California during the Gold Rush and Hawaii on the verge of annexation as a U.S. territory provide a rich dual backdrop for Houston’s colorful ninth novel.
Its narrative is also a double story. A contemporary one, set in northern California in 1987, concerns the search conducted by radio talk-show host Sheridan “Dan” Brody into his family’s patchwork origins—after elderly Rosa Wadell, the grandmother Dan has never met, calls in on the air and begins the unearthing of their people’s fabulous history. Rosa’s story funnels into the one contained in the daily journal kept faithfully by her mother, Nancy Callahan. This tale is in turn linked to the well-known story of the 1891 visit to San Francisco made by Hawaii’s last king, David Kalakaua—on which journey, Dan learns, the monarch was accompanied by his “standard bearer” and consort (and, presumably, lover) Nani Keala: aka Nancy Callahan. The tumbling revelations include a wrenching portrayal of Nani/Nancy (“part white, part Indian, part Hawaiian”) adrift among several cultures; the story of her father Keala, an intrepid adventurer who left the Islands branded with the mark of Cain and found his mission and his fortune by joining the westward march and empire-building of gold-hunter John Sutter; and the increasingly complex negotiations between the cagey King David and representatives of Peabody Trade and Maritime, the company that embodies American pursuit of economic gain through the acquisition of foreign resources. The pivotal event here is the recovery of a missing sound recording of the Hawaiian monarch’s voice, made during his American visit: a priceless historical artifact, and a literal incarnation of his culture’s worship of communal values and respect for its dead—a plaintive reminder that “all our stories must be told.”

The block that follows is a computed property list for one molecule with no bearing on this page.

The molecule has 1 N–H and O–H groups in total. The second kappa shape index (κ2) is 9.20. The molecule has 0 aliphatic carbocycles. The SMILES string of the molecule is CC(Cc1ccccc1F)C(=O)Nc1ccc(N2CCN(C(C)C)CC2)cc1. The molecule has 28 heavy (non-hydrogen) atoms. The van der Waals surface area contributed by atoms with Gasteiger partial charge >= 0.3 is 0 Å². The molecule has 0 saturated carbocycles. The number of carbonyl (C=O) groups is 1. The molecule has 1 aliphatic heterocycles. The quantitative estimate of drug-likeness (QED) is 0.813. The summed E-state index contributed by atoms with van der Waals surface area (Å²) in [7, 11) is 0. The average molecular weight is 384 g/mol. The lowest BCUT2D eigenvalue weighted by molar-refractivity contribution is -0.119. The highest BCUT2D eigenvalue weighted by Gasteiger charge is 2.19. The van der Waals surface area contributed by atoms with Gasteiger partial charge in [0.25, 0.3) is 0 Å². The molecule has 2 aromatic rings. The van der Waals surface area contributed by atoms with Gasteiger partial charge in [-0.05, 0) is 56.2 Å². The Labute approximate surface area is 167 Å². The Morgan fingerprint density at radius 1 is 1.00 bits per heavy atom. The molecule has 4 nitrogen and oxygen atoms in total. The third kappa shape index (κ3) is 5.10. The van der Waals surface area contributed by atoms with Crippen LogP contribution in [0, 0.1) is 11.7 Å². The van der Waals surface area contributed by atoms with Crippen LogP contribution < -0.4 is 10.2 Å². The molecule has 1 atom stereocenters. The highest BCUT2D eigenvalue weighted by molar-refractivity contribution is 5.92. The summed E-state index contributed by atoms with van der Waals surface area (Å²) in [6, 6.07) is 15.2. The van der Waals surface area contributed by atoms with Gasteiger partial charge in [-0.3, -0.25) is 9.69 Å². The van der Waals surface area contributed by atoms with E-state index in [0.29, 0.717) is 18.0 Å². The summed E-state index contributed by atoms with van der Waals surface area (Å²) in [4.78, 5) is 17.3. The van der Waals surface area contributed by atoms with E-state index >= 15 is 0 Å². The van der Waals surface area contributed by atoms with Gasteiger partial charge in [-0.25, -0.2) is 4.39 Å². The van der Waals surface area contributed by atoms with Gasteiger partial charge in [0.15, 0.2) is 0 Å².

A distinguished successor to Houston’s superb fictionalization of the Donner Party ordeal, Snow Mountain Passage (2001), and compelling evidence that he’s one of the best historical novelists working today.